Much of US president Donald Trump’s re-election campaign has centered around casting himself as the “tough on China” candidate. In March, he abruptly pivoted from praising Beijing for its handling of the pandemic to calling Covid-19 the “Chinese virus,” then continued a relentless onslaught with bans on TikTok and WeChat, sanctions over Hong Kong and Xinjiang, arrests of Chinese researchers, and the shuttering of China’s consulate in Houston.
You might think that Beijing would be desperate to get a break from this breathless aggression. But the question of how China benefits the most from this US presidential election may not be as simple as a zero-sum trade-off between a Trump and a Joe Biden administration.
“Really what [Beijing wants] is for there to be a divide within the US, and between US and its allies,” said Emily de La Bruyère, co-founder of strategic consultancy Horizon Advisory, and an expert on China’s approach to global competition. And Trump, given his track record of polarizing the American populace, abandoning international organizations, and putting tariffs on European allies, would likely deliver the kind of division and discord that China is itching for.
“For the [Chinese Communist] Party, it came to realize that the world shaped by Trump’s moves is actually beneficial for them,” said Wu Qiang, a former politics lecturer at Tsinghua University in Beijing. “The Party is mainly betting on Trump’s re-election to lead to the continued decay of the democratic system in the US.”
A Biden win, meanwhile, wouldn’t guarantee the US will quickly recover from Trump’s divisive leadership—imagine Beijing’s glee if, for example, Trump loses but fails to promptly concede the election. Either way, a US distracted by internal politics will continue to be a win for China as it focuses on its economic recovery from the pandemic.
Heads I win, tails you lose?
One thing that numerous scholars seem to agree on is that US-China relations have entered a period of gloves-off rivalry that no single administration will dramatically alter. While tensions have most recently been marked by their trade and tech war, changes in how the two countries see each other can be traced back to 2008, when Beijing marked its ascendance by successfully hosting the Olympic Games and the US was mired in the financial crisis.
Xie Tao, dean of the international relations school at the Beijing Foreign Studies University, argued in a recent journal article (link in Chinese) that the “century-long shift in American politics”—manifested in an unprecedented degree of social divisions and political polarization—has created an “unprecedented crisis of US national identity” that has ushered in a new era in US-China relations.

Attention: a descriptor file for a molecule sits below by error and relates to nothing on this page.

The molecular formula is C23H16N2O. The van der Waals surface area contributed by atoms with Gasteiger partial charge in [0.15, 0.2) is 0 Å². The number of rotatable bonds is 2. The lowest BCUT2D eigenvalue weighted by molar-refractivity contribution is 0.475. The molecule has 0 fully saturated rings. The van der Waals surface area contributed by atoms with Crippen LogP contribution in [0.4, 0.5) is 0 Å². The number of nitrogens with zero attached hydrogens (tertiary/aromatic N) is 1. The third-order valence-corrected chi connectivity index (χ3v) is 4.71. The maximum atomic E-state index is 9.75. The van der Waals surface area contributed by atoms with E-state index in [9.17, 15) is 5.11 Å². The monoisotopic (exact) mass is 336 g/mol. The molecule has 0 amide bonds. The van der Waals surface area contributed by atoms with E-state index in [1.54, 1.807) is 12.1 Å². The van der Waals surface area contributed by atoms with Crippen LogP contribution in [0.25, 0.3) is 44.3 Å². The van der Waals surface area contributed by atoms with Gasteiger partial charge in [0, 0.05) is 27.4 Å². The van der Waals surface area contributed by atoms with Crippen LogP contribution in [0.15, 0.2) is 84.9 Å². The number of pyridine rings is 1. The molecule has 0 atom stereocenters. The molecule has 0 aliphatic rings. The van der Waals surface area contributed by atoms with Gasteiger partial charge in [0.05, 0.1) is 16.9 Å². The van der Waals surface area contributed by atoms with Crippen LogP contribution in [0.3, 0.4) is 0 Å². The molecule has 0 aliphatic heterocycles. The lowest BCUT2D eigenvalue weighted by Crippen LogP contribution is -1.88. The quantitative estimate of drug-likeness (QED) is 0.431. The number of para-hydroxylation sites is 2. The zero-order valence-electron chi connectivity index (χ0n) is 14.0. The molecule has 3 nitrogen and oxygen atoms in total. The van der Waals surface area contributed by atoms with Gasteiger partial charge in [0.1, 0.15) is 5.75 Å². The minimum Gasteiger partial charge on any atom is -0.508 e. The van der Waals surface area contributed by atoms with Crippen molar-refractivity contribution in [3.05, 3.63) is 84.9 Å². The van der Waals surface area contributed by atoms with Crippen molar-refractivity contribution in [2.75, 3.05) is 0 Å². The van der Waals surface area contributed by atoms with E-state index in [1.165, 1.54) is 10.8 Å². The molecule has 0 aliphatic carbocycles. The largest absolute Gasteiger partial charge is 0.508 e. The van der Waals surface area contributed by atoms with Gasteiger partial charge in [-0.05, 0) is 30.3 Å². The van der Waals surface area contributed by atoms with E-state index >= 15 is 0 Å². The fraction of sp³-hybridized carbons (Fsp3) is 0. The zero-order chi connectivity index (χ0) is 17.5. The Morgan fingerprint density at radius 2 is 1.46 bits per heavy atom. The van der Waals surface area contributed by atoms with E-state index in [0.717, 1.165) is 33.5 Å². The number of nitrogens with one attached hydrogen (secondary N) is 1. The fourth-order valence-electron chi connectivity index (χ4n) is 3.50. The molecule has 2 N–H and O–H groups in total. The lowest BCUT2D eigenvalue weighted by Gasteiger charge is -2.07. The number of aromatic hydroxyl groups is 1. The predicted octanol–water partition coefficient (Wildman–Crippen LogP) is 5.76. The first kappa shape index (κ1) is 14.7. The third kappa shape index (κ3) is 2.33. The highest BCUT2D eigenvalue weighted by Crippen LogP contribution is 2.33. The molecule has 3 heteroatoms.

In July, for example, US secretary of state Mike Pompeo declared the traditional approach of engaging with China to be a total failure, effectively dismantling the underpinnings of decades of ties between the two countries.
“China-US relations have come so far that it’ll never get back to the past,” Zhu Feng, the dean of the international relations school at Nanjing University, recently argued (link in Chinese) in the nationalistic tabloid Global Times. “We cannot but drop all illusions about China-US relations.”
While Diao Daming, a professor international relations at Renmin University, thinks Biden would be less confrontational (link in Chinese) than Trump, he expects even a Democratic administration to “basically accept the direction of a competitive China strategy.”
Though a Trump win would be more likely to result in a painful decoupling, China may be willing to accept this short-term pain for a longer-term gain in its status, according to Rush Doshi of the Brookings Institution. He argues that the Chinese Communist Party believes Trump is accelerating the fall of American hegemony and that Beijing’s grand strategy now hinges on expanding its own global influence to fill a growing vacuum left by the US.